On February 18, the Death Penalty Information Center (DPIC) added 11 people to its innocence list, bringing to the number of wrongfully convicted individuals sentenced to death in the U.S. since 1973 to 185.
The new data demonstrate that for every eight people who have been put to death in the U.S. since executions resumed in the 1970s, one person who had been wrongfully convicted and sentenced to death has been exonerated.
DPIC researched every death sentence in the U.S. since 1973 (more than 9,600 death sentences nationwide) and discovered 11 cases of exonerations that were not previously included on the innocence list.
“Everybody’s worst fear about capital punishment is that innocent people will be wrongfully convicted and executed,” said Robert Dunham, DPIC’s Executive Director.
“But the more we learn about what actually happens in these cases, the worse the problem gets. As long as the legal system involves humans, it is guaranteed to make mistakes. But most innocent people who are wrongfully convicted and sent to death row don’t get there by mistake. The data from these 185 exonerations shows that far more frequently, and particularly with people of color, innocent death row prisoners were convicted because of a combination of police or prosecutorial misconduct and perjury or other false testimony.” The data, Dunham said, “raises serious questions as to whether we can trust the government to fairly, honestly, and reliably carry out the death penalty.”
According to DPIC, of the 185 exonerations that have occurred since 1973, 69.1 percent (128) have included official misconduct by police, prosecutors, or other government officials. Official misconduct was much more likely in cases involving defendants of color, cases in which exonerations took two decades or more, and cases in which DNA evidence was a significant factor in proving innocence–all of which are also factors in the case of Pervis Payne.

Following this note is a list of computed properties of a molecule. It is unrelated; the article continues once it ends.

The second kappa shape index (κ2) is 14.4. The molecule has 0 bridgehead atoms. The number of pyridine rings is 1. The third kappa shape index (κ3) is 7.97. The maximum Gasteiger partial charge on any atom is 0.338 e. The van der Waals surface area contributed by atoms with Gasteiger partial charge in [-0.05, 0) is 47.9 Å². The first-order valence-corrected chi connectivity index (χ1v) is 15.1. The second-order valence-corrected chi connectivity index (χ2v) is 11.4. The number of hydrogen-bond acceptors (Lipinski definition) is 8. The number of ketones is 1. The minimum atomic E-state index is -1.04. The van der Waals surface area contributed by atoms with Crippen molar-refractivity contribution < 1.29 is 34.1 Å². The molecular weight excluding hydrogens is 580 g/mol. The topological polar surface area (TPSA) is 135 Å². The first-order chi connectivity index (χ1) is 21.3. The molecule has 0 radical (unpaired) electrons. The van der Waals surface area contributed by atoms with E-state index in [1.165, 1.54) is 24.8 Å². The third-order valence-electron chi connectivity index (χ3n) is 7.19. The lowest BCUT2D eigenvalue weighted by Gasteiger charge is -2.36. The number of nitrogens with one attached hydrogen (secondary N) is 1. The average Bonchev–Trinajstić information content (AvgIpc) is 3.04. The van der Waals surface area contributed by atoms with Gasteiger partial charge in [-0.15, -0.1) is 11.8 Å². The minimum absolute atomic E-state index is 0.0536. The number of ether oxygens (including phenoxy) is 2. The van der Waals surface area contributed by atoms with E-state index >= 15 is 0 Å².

In addition to the 185 individuals who have been exonerated, there are other individuals whose names may finally be added to the list as the fight to exonerate them continues, including two cases from Shelby County.
Pervis Payne, a Black man with intellectual disability, has maintained his innocence for over 30 years. He was convicted in Shelby County, which has a long history of lynchings and racial terror, after the prosecution withheld exculpatory evidence and argued, without evidence, that Mr. Payne was a drug abusing superpredator looking to rape a white woman.
April Alley, the daughter of Sedley Alley, a man executed in 2006 after a court denied DNA testing based on a case that has since been overturned, is currently petitioning for posthumous DNA testing. Mr. Alley said that he was coerced into falsely confessing to a murder, which is supported by details in his statement that do not match the forensic evidence. An expert in false confessions has concluded that Mr. Alley’s confession was likely false.
“The Death Penalty Information Center’s findings are alarming, but not surprising,” Christina Swarns, Executive Director of the Innocence Project, said. “Racism pervades every stage of the criminal legal system and sends far too many innocent people of color to prison and to the execution chamber. The good news is that more Americans are now taking this issue seriously.”
Kirk Bloodsworth, Executive Director of Witness to Innocence and the first death-row survivor to be exonerated by DNA, said the addition of 11 new people to DPIC’s innocence list makes him certain that “innocent people are still on death row today.” He added, “with such a large number of mistakes uncovered, there’s no need to wonder anymore, we can also be sure that innocent people have been executed.”